Here is The List of all the breweries and tasting rooms in San Diego County.
Shortly after I posted my review of Kuracali Beer and Sake Brewery in December 2017, they closed their doors for good. It was not unexpected: The bartender on our visit told us of a planned renovation. It isn’t clear whether or not they will actually reopen, though that seems to be the owner’s hope.
The end of 2017 saw several more closings: Oceanside Ale Works, La Jolla Brewing, and SpecHops Brewing. OAW later announced that after the dissolution of that partnership completes, the active partner plans to reopen in the same space under a new name.
OAW was the longest-running brewery in Oceanside (six years), and SpecHops had been open just a year. Do the places that have closed recently have anything in common? Being undercapitalized and serving merely-average beer. And, by coincidence, being non-members of the San Diego Brewers Guild. The latter point is likely an effect rather than a cause: They were probably too cash poor to pay dues, and being cash poor was probably what led them to shut down. It is worth noting, though, that 16.2% of San Diego craft breweries are not members of the San Diego Brewers Guild.
Four breweries closing in a bunch gives a bad impression, but it is only 2% of operating breweries in San Diego County, and that’s in a year that saw 17 net new breweries, an increase of 13% over 2016’s final total. Add to that data point the fact that two breweries opened in January: The Bell Marker Brewery and Restaurant and KO Underground Brewery and Restaurant, both located downtown.
Benchmark Brewing has made significant progress on a tasting room build out in Bay Park, but according to messages I exchanged with the owner online, it may not happen after all: the city (not the ABC) has so far not granted a permit and the carrying costs are too high to keep waiting. That’s a damn shame. Benchmark’s beer should be everywhere. The City of Ocean Beach similarly killed Little Miss Brewing’s nearly-finished tasting room a few months ago as well. The system needs to change so that small business owners don’t lose tens of thousands of dollars by having to build out on a gamble. Permitting and licensing authorities should either approve or disapprove them beforehand. It strikes me that the current way of handling these things smacks of Puritanism–which is a little out of fashion in most of American life at the moment.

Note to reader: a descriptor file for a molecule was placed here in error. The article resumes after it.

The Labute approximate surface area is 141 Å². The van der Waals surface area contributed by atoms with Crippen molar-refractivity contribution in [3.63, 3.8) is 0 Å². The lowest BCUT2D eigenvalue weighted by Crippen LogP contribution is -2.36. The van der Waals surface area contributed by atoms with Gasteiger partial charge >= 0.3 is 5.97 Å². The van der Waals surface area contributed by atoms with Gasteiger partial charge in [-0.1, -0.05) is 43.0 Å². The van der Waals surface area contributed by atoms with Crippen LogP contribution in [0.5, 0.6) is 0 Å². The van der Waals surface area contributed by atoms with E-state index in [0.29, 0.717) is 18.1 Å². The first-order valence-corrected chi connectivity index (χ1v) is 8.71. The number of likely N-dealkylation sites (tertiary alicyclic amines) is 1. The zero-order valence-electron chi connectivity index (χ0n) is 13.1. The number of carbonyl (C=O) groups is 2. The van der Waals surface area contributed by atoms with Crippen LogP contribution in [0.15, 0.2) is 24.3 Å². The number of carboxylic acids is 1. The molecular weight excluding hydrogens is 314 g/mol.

San Diego Brewing Co. has recently announced that they will be vacating their Brewery Ignitor space in North Park and opening a new brewpub location soon. This is exactly the stated purpose of the Brewery Ignitor: It is a place for breweries to do proof of concept and then move on to new facilities. It is good to see it work in this instance, after last year’s failure of Wiseguy Brewing in the north county Brewery Ignitor. This also likely means a new brewery will soon be moving in next door to Pariah and Eppig.
Although breweries keep opening in San Diego, the pace seems to have slowed in recent months. Perhaps this is merely a seasonal fluctuation (more breweries open in summer, I think). In fact, closings have been outpacing openings since November, though only slightly. The total is down two since November, and up five overall since July. I expect two or three additional openings in the next month or so; so far, I have no information about any pending closings (besides the location swap for San Diego Brewing North Park), but closings are usually announced at the last moment so we’ll see how things go.